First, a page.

If you’ve recently been in a car accident, you may be feeling overwhelmed by the number of things you need to do, from contacting your insurance to follow up with medical providers. It’s a lot to handle, especially if you’ve been badly injured. Unfortunately, if you don’t take the right steps after a car accident, it can be hard to file an insurance claim or collect damages. What’s even worse, though, is that you can do everything right and still face scrutiny. That’s because, in car accident cases, victims can be required to undergo an independent medical examination (IME).
What Is An IME?
Typically, individuals who have been injured in car accidents will call 9-1-1, head to the emergency room or urgent care, or see their personal physician about any injuries they’ve suffered. Makes sense, right? Not if you’re filing a personal injury claim in court. If you’re seeking damages, you will almost always be expected to get a second opinion from a specialist chosen by the insurance company. As almost any lawyer will tell you, this isn’t exactly independent, but courts and insurance companies want to be certain that the information presented isn’t biased by your preexisting relationship to your doctor.
What’s Different About An IME?
Part of pursuing an IME includes getting appropriate documentation of any injuries you’ve suffered, but what sort of documentation counts? The record trail starts with your personal physician. According to Lane & Lane, the doctor you see immediately after your accident will document all of the injuries that your accidents caused. That being said, these records aren’t terribly important because it’s the lasting injuries that really matter. Your personal health insurance will likely cover your initial injuries; it’s the lasting damages and extra expenses that will really shape your court case.
When you go to your IME appointment, it’s important to know that you’re being watched. This is a total observation, not just a medical exam, and there will be someone observing you from the moment you step out of your vehicle. The doctor will ask about your accident and perform an exam, but if they ask to do more than that, proceed with caution. You should never take any tests, from blood tests to x-rays, without your attorney’s permission.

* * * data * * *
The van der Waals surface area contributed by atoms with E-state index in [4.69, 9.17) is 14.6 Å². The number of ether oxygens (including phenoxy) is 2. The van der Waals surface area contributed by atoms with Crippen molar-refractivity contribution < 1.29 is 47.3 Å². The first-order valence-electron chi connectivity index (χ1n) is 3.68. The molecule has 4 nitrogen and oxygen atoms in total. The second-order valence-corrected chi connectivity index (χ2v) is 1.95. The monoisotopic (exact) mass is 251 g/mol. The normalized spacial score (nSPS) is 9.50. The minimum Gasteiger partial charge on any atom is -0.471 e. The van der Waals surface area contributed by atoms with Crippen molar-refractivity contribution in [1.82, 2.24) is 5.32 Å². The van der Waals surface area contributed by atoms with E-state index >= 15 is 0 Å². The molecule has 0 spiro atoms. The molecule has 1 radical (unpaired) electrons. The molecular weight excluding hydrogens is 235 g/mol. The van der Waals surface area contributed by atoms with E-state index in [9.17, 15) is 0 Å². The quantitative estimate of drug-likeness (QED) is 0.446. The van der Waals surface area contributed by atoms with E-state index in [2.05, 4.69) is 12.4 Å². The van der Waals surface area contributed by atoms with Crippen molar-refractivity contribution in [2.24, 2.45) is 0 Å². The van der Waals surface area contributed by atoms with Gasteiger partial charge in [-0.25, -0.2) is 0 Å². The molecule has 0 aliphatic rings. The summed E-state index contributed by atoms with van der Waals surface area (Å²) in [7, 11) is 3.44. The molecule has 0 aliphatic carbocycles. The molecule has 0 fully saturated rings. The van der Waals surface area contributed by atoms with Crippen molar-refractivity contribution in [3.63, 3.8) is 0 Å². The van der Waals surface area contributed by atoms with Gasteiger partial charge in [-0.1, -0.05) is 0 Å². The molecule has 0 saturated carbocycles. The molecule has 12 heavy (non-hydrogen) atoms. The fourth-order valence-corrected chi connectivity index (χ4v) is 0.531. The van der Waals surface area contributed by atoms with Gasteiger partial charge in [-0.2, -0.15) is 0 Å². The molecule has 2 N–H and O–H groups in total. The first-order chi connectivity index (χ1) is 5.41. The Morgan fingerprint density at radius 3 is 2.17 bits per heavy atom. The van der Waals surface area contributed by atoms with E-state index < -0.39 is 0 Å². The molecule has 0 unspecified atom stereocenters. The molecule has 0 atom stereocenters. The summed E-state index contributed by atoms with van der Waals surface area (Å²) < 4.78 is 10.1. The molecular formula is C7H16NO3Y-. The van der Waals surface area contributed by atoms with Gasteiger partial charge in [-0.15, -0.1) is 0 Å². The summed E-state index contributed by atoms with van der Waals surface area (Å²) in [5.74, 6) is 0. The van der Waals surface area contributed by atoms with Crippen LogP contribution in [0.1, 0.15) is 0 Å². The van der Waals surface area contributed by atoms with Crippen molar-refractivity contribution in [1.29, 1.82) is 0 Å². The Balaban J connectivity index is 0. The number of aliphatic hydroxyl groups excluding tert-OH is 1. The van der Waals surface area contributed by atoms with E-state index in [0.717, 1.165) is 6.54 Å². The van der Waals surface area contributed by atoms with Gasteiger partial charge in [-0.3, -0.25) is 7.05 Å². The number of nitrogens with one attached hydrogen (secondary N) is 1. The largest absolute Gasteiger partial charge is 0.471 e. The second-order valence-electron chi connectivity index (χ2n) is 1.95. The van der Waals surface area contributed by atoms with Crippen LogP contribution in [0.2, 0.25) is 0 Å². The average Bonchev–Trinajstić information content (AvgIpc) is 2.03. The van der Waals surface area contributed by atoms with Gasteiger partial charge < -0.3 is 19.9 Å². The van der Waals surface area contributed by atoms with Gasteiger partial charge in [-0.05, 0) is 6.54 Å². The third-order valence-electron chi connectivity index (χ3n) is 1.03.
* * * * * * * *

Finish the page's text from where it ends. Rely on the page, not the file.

Navigating The Process
Many lawyers consider IMEs to be fixed; they argue that these doctors aren’t independent and are predisposed to document cases in ways that favor the insurance companies, not accident victims. This is a contentious claim, but it may contain a grain of truth. With this in mind, most lawyers recommend bringing a friend or family member with you to your appointment and have them take notes throughout the process. They can serve as a witness in the event that there’s a disagreement about your exam when you arrive in court.
Some people have also asked about recording their IME, but many doctors won’t allow you to do this, and in many states, you need the other party’s permission to record the interaction. A recent court case also held that IME observers’ notes are privileged and don’t need to be disclosed in court; they may not even be subject to subpoena. This limits the information you can present to the court and underscores the importance of bringing your own observer.
IMEs are a contentious part of the legal process, but unfortunately, they’re an integral part of recovering damages after a car accident, so the best you can do is document the process well and advocate for yourself. Your doctor may be less biased than the provider you see for your IME, but unless you cooperate with the process, you’ll compromise your case and leave yourself even more vulnerable than you were before.